Published September 22 2010
Group seeks graduated North Dakota driver's license planA group that wants North Dakota teenagers to drive with a permit for a year before getting their license hopes more education will convince lawmakers who defeated the bill last year to approve a modified version next session.
The goal, said Gene LaDoucer, a member of the North Dakota Coalition for Graduated Driver Licensing, is to give teens more supervised experience behind the wheel in all types of weather before they start driving alone.
“There’s a misconception out there that the aim of GDL is to restrict teen drivers, and that’s absolutely not the case,” said LaDoucer, a AAA spokesman. “It’s meant to develop them in a way that reduces the crash risk for both them as well as others who may be passengers with them or sharing the road with them.”
Currently, North Dakota is the only state with no provisions of a GDL system. Minnesota has both passenger and night provisions, while South Dakota has night provisions only.
North Dakota teens may obtain a driving permit at age 14 if they pass a knowledge test and vision exam.
After six months with a permit, those under age 16 are eligible for a restricted driver’s license if they complete a driver’s education course and pass a driving test.
The coalition, which has representatives from 19 agencies mostly in the health, traffic safety and insurance fields, wants to stretch the permit period to 12 months. As a result, teens could still get their permits at age 14, but they wouldn’t be eligible to apply for a restricted driver’s license until age 15.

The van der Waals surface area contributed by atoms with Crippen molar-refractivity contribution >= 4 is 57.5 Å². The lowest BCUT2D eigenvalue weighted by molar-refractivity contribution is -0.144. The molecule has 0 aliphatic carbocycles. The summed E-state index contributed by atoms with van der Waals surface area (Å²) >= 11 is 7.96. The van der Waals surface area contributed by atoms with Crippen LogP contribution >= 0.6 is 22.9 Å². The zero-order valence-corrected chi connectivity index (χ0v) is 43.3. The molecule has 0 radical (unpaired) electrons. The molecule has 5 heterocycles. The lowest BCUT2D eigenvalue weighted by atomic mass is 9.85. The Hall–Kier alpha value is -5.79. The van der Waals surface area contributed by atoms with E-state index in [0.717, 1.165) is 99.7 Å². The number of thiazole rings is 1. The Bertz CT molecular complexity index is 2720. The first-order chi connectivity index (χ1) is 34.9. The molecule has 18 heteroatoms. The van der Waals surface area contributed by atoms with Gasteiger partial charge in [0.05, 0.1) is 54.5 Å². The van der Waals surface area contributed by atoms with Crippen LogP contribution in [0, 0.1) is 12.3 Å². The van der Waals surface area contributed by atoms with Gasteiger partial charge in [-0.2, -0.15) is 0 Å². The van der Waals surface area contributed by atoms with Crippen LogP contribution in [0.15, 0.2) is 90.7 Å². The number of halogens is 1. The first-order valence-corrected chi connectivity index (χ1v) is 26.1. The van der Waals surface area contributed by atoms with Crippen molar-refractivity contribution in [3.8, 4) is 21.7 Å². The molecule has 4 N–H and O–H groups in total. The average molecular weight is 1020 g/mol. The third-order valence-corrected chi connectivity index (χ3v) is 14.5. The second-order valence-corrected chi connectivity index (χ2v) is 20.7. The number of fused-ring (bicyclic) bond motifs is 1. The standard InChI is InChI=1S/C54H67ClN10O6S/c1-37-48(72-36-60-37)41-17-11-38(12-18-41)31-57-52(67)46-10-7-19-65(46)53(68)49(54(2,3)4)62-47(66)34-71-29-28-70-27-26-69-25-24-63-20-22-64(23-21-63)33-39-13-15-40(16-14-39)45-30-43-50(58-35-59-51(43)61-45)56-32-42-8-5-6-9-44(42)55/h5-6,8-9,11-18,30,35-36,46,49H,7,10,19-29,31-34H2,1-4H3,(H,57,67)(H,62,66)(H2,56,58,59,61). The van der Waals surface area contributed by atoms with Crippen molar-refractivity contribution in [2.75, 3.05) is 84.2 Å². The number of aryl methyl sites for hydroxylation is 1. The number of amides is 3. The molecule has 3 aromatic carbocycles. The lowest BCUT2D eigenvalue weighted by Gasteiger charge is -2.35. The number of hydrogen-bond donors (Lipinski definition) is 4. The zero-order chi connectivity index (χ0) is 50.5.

The one-year permit phase would be followed by a minimum six-month intermediate license phase. Those license holders could drive unsupervised except from 9 p.m. to 5 a.m., and they couldn’t have more than one teen passenger in the car without an adult present, LaDoucer said.
The system would allow exceptions for driving to and from work, school and religious activities, and for transporting siblings.
LaDoucer said the coalition is working closely with the state’s insurance, transportation and health departments to craft a bill that will address lawmakers’ objections from last session, which included concerns that the state was infringing on parental rights and that it would cost too much to issue three licenses. The modified bill calls for a single coded driver’s license.
“We’re very optimistic,” LaDoucer said.
Rep. Ed Gruchalla, D-Fargo, has said he will sponsor the bill if re-elected in November, and that Rep. Stanley Lyson, R-Williston, has agreed to co-sponsor it.
Gruchalla, a retired 25-year North Dakota Highway Patrol officer, said teens often take driver’s education in the spring, drive with a permit for six months and then get their license just before winter arrives because they don’t want to take the driving test on icy roads.
“Kids just aren’t getting that experience behind the wheel before you turn them loose,” he said.
Readers can reach Forum reporter Mike Nowatzki at (701) 241-5528